"Ryno" is a 50-something ex-sysadmin, by his own account "burned out and living on disability" in rural Australia.
Stories by Tracy Mayor
Unless you've been sleeping as soundly as a princess for the past six months, it'd be impossible not to notice that summer 2000 was the season the electronic book finally barged into public consciousness like a battering ram. Publishing's dream boy Stephen King, himself newly packaged following a near-fatal car accident that shattered his right leg, started the assault this spring. Simon & Schuster Inc. released King's Riding the Bullet as an e-book, making it available in a digital form online (an e-book is the encrypted, digitized contents of a book, from jacket image to index). More than 500,000 copies of the novella were snapped up in a day by the author's notoriously rabid fans, e-book enthusiasts and just plain bargain hunters (reportedly, as many as 300,000 free copies were distributed). Simon & Schuster, apparently pleased enough with those numbers, announced it would make all of suspense novelist Mary Higgins Clark's 22 mysteries available electronically just a week after striking a US$64 million deal to publish four of her new works. Then in July King upped the ante, self-publishing on his website Chapter 1 of a new novel, The Plant, saying future chapters would be available if readers paid $1 per installment.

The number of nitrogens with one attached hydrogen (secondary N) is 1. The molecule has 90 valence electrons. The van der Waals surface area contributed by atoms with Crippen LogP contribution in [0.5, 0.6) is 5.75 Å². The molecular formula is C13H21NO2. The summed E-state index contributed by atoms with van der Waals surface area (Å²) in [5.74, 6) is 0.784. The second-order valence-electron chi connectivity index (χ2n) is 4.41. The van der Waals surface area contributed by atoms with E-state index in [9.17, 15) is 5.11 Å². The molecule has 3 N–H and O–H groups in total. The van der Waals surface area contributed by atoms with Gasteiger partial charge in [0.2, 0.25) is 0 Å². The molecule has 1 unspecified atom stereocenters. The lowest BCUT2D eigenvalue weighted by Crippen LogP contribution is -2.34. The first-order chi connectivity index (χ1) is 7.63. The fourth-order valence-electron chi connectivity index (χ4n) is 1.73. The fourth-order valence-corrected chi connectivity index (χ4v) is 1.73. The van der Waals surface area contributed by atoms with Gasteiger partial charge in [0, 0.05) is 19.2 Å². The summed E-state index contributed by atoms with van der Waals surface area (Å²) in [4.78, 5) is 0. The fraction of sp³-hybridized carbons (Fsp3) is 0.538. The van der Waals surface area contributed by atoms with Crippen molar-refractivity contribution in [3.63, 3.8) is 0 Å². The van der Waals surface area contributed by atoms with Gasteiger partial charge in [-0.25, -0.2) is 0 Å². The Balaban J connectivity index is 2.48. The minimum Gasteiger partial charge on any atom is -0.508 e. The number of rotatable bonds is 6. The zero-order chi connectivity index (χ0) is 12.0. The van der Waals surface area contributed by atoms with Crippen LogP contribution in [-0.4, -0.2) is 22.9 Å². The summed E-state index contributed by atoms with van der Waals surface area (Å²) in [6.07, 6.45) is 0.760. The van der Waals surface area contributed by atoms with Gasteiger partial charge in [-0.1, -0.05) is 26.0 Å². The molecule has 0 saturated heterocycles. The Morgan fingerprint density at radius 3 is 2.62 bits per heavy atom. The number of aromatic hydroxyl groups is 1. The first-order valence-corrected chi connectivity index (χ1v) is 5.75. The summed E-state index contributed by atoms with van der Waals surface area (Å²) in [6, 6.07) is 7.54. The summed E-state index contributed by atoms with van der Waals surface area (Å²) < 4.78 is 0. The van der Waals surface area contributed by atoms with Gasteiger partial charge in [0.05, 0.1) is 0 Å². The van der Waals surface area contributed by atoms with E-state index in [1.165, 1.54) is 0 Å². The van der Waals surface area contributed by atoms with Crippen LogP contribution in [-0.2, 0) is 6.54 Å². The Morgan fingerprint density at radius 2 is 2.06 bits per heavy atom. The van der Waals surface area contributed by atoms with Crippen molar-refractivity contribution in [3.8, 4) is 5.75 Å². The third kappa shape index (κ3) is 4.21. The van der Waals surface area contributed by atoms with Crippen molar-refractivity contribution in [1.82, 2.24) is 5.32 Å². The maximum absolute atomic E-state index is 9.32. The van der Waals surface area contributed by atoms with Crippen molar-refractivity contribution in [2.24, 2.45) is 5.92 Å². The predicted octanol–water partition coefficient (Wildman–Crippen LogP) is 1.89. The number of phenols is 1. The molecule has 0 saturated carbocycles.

Piyush Gupta used to say he'd never send an it project out of house again, never mind to a different company on a different continent. A veteran IBM Corp. project manager, Gupta first struggled with distributed projects back in the late 1980s, when working on that company's ill-fated OfficeVision development, which was spread across two continents. Later at Informix in Menlo Park, Calif., where he was a vice president of engineering, Gupta wrestled with
* Learn how IT managers can develop deeper business vision
Believe it or not, there are businesses in the United States that simply hand over money and resources to Uncle Sam to help make our government more efficient. They receive no remuneration for their efforts, no inside information, no pork-barrel legislative extras. These companies pony up $10,000 a year or more for the privilege of performing pro bono work for federal agencies, and they freely offer the executive-level expertise of their CIOs, CFOs and other senior technicians.
So you've finally finished rolling out that new ERP system. Can you say by how many thousands it will increase the bottom line in FY 2004? How about your web initiative--you just had to have it, of course, but is there any way to state specifically and accurately how it increases shareholder value?